Pro-Marijuana Groups Respond to Sessions Confirmation Hearing


Photo of Jeff Sessions taken on Oct. 7, 2011, by Gage Skidmore, on Flikr at

Following the U.S. Senate confirmation hearing for Attorney General nominee and anti-marijuana stalwart Jeff Sessions, pro-pot groups responded with a blend of skepticism, concern and hope, according to a Jan. 10, 2017, post at Weed News.

The National Organization for the Reform of Marijuana Laws, or NORML, fears a return to federal intrusion in states with legalized medical or adult-use marijuana.

“After finally being put on the spot and questioned on the issue, we are no closer to clarity in regards to Sessions’ plans for how to treat state marijuana laws than we were yesterday,” Erik Altieri, executive director for NORML, said. “If anything, his comments are a cause for concern and can be interpreted as leaving the door open for enforcing federal law in legalized states.”

Mike Liszewski, director of government affairs for the medical-marijuana interest group Americans for Safe Access, said, “The vague answers given by Senator Jeff Sessions during today’s Attorney General confirmation hearing provided little comfort for the 2 million American patients who rely on state-run medical cannabis programs to provide them with physician-recommended medicine. Each of the 44 states that have medical cannabis programs, including 15 states with patient access to CBD, such as Sessions home state of Alabama, technically violate federal law.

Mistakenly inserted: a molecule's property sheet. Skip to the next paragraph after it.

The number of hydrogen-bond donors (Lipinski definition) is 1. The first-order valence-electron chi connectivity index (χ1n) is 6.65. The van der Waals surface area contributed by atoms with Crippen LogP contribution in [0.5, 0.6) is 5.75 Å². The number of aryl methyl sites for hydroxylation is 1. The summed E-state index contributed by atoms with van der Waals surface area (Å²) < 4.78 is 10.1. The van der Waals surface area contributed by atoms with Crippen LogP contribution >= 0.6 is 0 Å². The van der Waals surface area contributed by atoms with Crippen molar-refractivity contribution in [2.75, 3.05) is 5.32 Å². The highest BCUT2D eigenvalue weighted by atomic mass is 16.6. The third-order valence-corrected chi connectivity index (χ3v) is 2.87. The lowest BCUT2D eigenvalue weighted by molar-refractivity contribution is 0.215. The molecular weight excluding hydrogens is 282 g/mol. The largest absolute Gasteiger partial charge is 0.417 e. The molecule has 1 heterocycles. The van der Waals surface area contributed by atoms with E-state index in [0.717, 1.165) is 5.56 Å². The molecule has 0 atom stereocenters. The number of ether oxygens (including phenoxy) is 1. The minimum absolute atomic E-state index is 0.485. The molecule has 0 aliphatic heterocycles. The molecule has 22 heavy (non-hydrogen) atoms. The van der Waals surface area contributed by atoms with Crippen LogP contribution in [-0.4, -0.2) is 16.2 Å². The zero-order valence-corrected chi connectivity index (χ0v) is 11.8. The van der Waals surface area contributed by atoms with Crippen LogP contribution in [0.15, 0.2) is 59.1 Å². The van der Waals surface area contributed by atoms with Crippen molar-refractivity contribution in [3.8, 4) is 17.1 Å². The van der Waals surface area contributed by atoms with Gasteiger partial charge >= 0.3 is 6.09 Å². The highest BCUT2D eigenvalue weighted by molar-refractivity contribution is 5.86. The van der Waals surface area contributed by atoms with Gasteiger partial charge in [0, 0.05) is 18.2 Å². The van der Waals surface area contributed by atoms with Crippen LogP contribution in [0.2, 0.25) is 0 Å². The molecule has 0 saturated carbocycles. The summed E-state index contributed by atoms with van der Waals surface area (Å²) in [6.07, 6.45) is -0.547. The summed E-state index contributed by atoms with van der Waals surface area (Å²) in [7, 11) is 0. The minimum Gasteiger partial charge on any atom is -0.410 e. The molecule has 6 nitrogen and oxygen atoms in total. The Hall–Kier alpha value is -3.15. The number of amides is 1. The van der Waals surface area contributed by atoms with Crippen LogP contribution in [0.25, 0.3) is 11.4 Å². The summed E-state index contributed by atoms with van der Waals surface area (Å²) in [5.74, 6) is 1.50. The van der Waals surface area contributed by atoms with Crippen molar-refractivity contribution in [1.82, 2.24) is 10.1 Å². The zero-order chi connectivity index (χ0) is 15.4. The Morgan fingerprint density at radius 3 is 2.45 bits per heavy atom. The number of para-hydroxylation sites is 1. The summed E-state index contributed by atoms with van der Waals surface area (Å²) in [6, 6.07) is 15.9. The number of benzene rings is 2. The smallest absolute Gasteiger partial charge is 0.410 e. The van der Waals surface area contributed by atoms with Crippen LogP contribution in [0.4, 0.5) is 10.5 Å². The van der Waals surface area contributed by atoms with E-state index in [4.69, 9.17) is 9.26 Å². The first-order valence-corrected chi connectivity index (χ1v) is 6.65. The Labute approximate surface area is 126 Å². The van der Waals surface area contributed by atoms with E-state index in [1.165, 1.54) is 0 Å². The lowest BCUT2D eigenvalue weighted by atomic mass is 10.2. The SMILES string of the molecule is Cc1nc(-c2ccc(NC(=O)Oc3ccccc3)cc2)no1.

“While it is encouraging the President-Elect Trump’s incoming press secretary has said Sessions will abide by Trump’s position on medical cannabis, Sessions has yet to make such a commitment to respect state medical cannabis laws,” Liszewski said.

Aaron Smith, executive director for the National Cannabis Industry Association, hoped for a continuation of the current relationship between federal and state governments.

“In today’s hearing, Senator Sessions indicated that the Justice Department’s current guidelines for marijuana policy enforcement are ‘truly valuable’ in setting departmental priorities,” Smith said. “That belief, along with the support for state sovereignty on cannabis policy expressed by President-elect Trump and his team, should lead Sen. Sessions to maintain the current federal policy of respect for state-legal, regulated cannabis programs if he is confirmed as Attorney General.”

Robert Capecchi, director of federal policies for the Marijuana Policy Project, shared some of Smith’s hope.

“It is notable that Sen. Sessions chose not to commit to vigorously enforcing federal prohibition laws in states that have reformed their marijuana laws. He also recognized that enforcing federal marijuana laws would be dependent upon the availability of resources, the scarcity of which poses a problem. He was given the opportunity to take an extreme prohibitionist approach and he passed on it,” Capecchi said.

“It’s also promising that Donald Trump’s spokesperson said earlier in the day that the next attorney general would follow the president-elect’s lead on the issue,” he said. “President-elect Trump has made it clear that he supports states’ rights to establish their own marijuana policies. Considering both Sen. Sessions and Mr. Spicer’s comments, we remain cautiously optimistic that the incoming administration will continue the current policy of not interfering with individuals and entities acting in compliance with state marijuana laws.”

The staff byline designates content that has been written by a staff writer of MJINews.

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